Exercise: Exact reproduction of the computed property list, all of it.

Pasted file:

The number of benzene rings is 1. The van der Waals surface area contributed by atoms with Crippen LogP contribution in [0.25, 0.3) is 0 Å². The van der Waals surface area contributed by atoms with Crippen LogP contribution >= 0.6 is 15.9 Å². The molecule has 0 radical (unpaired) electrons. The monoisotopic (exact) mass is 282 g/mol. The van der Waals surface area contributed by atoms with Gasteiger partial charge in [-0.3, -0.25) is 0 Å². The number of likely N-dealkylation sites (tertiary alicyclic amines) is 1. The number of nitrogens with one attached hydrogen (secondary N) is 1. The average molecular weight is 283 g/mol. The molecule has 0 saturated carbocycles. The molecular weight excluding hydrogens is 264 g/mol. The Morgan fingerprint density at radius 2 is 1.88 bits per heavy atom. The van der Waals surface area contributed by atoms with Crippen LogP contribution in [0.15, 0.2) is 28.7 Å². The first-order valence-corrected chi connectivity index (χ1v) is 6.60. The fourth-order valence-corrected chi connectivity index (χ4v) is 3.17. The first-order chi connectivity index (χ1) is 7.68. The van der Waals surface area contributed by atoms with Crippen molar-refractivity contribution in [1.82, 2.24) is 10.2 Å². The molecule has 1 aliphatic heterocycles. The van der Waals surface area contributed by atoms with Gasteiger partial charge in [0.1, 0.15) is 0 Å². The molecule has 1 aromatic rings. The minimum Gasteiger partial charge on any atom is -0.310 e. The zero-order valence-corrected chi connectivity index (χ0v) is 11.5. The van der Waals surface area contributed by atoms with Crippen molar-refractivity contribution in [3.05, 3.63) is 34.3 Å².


The number of benzene rings is 1. The van der Waals surface area contributed by atoms with Crippen LogP contribution in [0.25, 0.3) is 0 Å². The van der Waals surface area contributed by atoms with Crippen LogP contribution >= 0.6 is 15.9 Å². The molecule has 0 radical (unpaired) electrons. The monoisotopic (exact) mass is 282 g/mol. The van der Waals surface area contributed by atoms with Gasteiger partial charge in [-0.3, -0.25) is 0 Å². The number of likely N-dealkylation sites (tertiary alicyclic amines) is 1. The number of nitrogens with one attached hydrogen (secondary N) is 1. The average molecular weight is 283 g/mol. The molecule has 0 saturated carbocycles. The molecular weight excluding hydrogens is 264 g/mol. The Morgan fingerprint density at radius 2 is 1.88 bits per heavy atom. The van der Waals surface area contributed by atoms with Crippen LogP contribution in [0.15, 0.2) is 28.7 Å². The first-order valence-corrected chi connectivity index (χ1v) is 6.60. The fourth-order valence-corrected chi connectivity index (χ4v) is 3.17. The first-order chi connectivity index (χ1) is 7.68. The van der Waals surface area contributed by atoms with Crippen molar-refractivity contribution in [1.82, 2.24) is 10.2 Å². The molecule has 1 aliphatic heterocycles. The van der Waals surface area contributed by atoms with Gasteiger partial charge in [0.1, 0.15) is 0 Å². The molecule has 1 aromatic rings. The minimum Gasteiger partial charge on any atom is -0.310 e. The zero-order valence-corrected chi connectivity index (χ0v) is 11.5. The van der Waals surface area contributed by atoms with Crippen molar-refractivity contribution in [3.05, 3.63) is 34.3 Å².